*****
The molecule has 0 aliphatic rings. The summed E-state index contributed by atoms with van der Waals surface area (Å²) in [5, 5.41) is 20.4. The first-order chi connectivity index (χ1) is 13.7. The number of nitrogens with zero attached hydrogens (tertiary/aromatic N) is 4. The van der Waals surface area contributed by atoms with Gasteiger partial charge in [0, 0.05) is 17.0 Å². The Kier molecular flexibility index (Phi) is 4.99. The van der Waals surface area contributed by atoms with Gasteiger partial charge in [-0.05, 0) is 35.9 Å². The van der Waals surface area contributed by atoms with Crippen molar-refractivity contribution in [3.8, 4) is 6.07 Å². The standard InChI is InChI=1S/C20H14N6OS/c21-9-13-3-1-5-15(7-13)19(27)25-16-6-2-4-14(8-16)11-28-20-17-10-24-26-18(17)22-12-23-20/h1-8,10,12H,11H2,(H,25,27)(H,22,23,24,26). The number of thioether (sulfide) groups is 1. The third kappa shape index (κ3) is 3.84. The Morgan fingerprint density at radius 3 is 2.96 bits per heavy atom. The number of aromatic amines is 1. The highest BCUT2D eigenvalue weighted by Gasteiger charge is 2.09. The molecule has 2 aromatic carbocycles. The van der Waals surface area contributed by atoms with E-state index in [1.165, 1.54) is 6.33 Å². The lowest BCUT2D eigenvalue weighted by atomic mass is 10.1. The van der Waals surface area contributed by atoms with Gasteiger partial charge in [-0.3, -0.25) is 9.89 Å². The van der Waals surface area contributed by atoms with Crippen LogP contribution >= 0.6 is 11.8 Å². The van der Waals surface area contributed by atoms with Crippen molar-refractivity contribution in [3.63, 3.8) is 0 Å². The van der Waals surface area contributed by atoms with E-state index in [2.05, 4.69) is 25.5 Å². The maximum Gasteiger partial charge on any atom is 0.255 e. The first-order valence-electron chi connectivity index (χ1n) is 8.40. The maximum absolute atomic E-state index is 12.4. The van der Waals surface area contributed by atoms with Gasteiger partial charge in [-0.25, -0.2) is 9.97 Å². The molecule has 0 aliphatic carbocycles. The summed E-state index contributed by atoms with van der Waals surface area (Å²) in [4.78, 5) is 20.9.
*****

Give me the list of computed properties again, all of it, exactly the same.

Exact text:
The molecule has 0 aliphatic rings. The summed E-state index contributed by atoms with van der Waals surface area (Å²) in [5, 5.41) is 20.4. The first-order chi connectivity index (χ1) is 13.7. The number of nitrogens with zero attached hydrogens (tertiary/aromatic N) is 4. The van der Waals surface area contributed by atoms with Gasteiger partial charge in [0, 0.05) is 17.0 Å². The Kier molecular flexibility index (Phi) is 4.99. The van der Waals surface area contributed by atoms with Gasteiger partial charge in [-0.05, 0) is 35.9 Å². The van der Waals surface area contributed by atoms with Crippen molar-refractivity contribution in [3.8, 4) is 6.07 Å². The standard InChI is InChI=1S/C20H14N6OS/c21-9-13-3-1-5-15(7-13)19(27)25-16-6-2-4-14(8-16)11-28-20-17-10-24-26-18(17)22-12-23-20/h1-8,10,12H,11H2,(H,25,27)(H,22,23,24,26). The number of thioether (sulfide) groups is 1. The third kappa shape index (κ3) is 3.84. The Morgan fingerprint density at radius 3 is 2.96 bits per heavy atom. The number of aromatic amines is 1. The highest BCUT2D eigenvalue weighted by Gasteiger charge is 2.09. The molecule has 2 aromatic carbocycles. The van der Waals surface area contributed by atoms with E-state index in [1.165, 1.54) is 6.33 Å². The lowest BCUT2D eigenvalue weighted by atomic mass is 10.1. The van der Waals surface area contributed by atoms with Gasteiger partial charge in [-0.3, -0.25) is 9.89 Å². The van der Waals surface area contributed by atoms with Crippen LogP contribution >= 0.6 is 11.8 Å². The van der Waals surface area contributed by atoms with Crippen molar-refractivity contribution in [3.63, 3.8) is 0 Å². The van der Waals surface area contributed by atoms with E-state index in [2.05, 4.69) is 25.5 Å². The maximum Gasteiger partial charge on any atom is 0.255 e. The first-order valence-electron chi connectivity index (χ1n) is 8.40. The maximum absolute atomic E-state index is 12.4. The van der Waals surface area contributed by atoms with Gasteiger partial charge in [-0.25, -0.2) is 9.97 Å². The molecule has 0 aliphatic carbocycles. The summed E-state index contributed by atoms with van der Waals surface area (Å²) in [4.78, 5) is 20.9.